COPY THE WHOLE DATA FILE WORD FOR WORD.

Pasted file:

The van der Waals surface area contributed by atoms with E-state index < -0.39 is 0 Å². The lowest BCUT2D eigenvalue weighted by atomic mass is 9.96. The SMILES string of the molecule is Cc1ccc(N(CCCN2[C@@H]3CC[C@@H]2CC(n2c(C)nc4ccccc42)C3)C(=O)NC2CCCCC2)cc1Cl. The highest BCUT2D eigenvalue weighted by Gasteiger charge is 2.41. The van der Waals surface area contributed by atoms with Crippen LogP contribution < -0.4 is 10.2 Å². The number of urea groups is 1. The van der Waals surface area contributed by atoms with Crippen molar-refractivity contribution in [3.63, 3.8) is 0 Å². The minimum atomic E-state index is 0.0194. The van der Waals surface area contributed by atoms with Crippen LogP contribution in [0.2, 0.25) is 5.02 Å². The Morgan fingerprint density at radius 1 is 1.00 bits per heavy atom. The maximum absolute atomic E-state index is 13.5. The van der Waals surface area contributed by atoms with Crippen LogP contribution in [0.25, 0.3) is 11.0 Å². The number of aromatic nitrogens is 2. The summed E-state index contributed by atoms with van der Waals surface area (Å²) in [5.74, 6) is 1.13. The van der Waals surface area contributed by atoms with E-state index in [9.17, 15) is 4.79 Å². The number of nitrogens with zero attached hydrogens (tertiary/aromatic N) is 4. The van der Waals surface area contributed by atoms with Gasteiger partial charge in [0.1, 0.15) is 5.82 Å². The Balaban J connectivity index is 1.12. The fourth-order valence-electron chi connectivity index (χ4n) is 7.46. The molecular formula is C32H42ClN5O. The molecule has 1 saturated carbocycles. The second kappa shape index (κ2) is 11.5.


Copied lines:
The van der Waals surface area contributed by atoms with E-state index < -0.39 is 0 Å². The lowest BCUT2D eigenvalue weighted by atomic mass is 9.96. The SMILES string of the molecule is Cc1ccc(N(CCCN2[C@@H]3CC[C@@H]2CC(n2c(C)nc4ccccc42)C3)C(=O)NC2CCCCC2)cc1Cl. The highest BCUT2D eigenvalue weighted by Gasteiger charge is 2.41. The van der Waals surface area contributed by atoms with Crippen LogP contribution < -0.4 is 10.2 Å². The number of urea groups is 1. The van der Waals surface area contributed by atoms with Crippen molar-refractivity contribution in [3.63, 3.8) is 0 Å². The minimum atomic E-state index is 0.0194. The van der Waals surface area contributed by atoms with Crippen LogP contribution in [0.2, 0.25) is 5.02 Å². The Morgan fingerprint density at radius 1 is 1.00 bits per heavy atom. The maximum absolute atomic E-state index is 13.5. The van der Waals surface area contributed by atoms with Crippen LogP contribution in [0.25, 0.3) is 11.0 Å². The number of aromatic nitrogens is 2. The summed E-state index contributed by atoms with van der Waals surface area (Å²) in [5.74, 6) is 1.13. The van der Waals surface area contributed by atoms with E-state index in [9.17, 15) is 4.79 Å². The number of nitrogens with zero attached hydrogens (tertiary/aromatic N) is 4. The van der Waals surface area contributed by atoms with Gasteiger partial charge in [0.1, 0.15) is 5.82 Å². The Balaban J connectivity index is 1.12. The fourth-order valence-electron chi connectivity index (χ4n) is 7.46. The molecular formula is C32H42ClN5O. The molecule has 1 saturated carbocycles. The second kappa shape index (κ2) is 11.5.